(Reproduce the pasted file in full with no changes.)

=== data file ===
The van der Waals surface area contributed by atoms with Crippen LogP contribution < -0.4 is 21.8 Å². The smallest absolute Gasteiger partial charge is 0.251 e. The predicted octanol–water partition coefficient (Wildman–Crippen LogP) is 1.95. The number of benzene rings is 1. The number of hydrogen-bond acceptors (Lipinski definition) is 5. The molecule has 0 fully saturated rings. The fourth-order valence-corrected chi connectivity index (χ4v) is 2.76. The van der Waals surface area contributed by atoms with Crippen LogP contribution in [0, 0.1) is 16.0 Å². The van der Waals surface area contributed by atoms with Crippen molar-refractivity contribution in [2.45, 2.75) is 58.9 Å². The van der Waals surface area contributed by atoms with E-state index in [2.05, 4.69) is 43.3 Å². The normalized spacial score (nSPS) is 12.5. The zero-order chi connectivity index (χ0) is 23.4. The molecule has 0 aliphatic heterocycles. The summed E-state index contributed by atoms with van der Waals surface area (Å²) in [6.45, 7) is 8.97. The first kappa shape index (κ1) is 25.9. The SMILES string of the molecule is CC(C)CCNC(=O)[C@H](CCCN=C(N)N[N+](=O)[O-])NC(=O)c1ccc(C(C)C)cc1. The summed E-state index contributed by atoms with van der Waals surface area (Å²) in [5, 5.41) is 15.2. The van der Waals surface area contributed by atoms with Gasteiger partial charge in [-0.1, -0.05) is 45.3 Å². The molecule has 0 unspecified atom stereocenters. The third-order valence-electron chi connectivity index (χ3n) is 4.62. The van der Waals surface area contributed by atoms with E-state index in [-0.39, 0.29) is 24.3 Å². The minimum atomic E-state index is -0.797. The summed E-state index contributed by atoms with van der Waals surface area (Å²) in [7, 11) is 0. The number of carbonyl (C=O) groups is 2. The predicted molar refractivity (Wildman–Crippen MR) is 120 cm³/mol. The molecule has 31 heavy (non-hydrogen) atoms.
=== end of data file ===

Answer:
The van der Waals surface area contributed by atoms with Crippen LogP contribution < -0.4 is 21.8 Å². The smallest absolute Gasteiger partial charge is 0.251 e. The predicted octanol–water partition coefficient (Wildman–Crippen LogP) is 1.95. The number of benzene rings is 1. The number of hydrogen-bond acceptors (Lipinski definition) is 5. The molecule has 0 fully saturated rings. The fourth-order valence-corrected chi connectivity index (χ4v) is 2.76. The van der Waals surface area contributed by atoms with Crippen LogP contribution in [0, 0.1) is 16.0 Å². The van der Waals surface area contributed by atoms with Crippen molar-refractivity contribution in [2.45, 2.75) is 58.9 Å². The van der Waals surface area contributed by atoms with E-state index in [2.05, 4.69) is 43.3 Å². The normalized spacial score (nSPS) is 12.5. The zero-order chi connectivity index (χ0) is 23.4. The molecule has 0 aliphatic heterocycles. The summed E-state index contributed by atoms with van der Waals surface area (Å²) in [6.45, 7) is 8.97. The first kappa shape index (κ1) is 25.9. The SMILES string of the molecule is CC(C)CCNC(=O)[C@H](CCCN=C(N)N[N+](=O)[O-])NC(=O)c1ccc(C(C)C)cc1. The summed E-state index contributed by atoms with van der Waals surface area (Å²) in [5, 5.41) is 15.2. The van der Waals surface area contributed by atoms with Gasteiger partial charge in [-0.1, -0.05) is 45.3 Å². The molecule has 0 unspecified atom stereocenters. The third-order valence-electron chi connectivity index (χ3n) is 4.62. The van der Waals surface area contributed by atoms with E-state index in [-0.39, 0.29) is 24.3 Å². The minimum atomic E-state index is -0.797. The summed E-state index contributed by atoms with van der Waals surface area (Å²) in [7, 11) is 0. The number of carbonyl (C=O) groups is 2. The predicted molar refractivity (Wildman–Crippen MR) is 120 cm³/mol. The molecule has 31 heavy (non-hydrogen) atoms.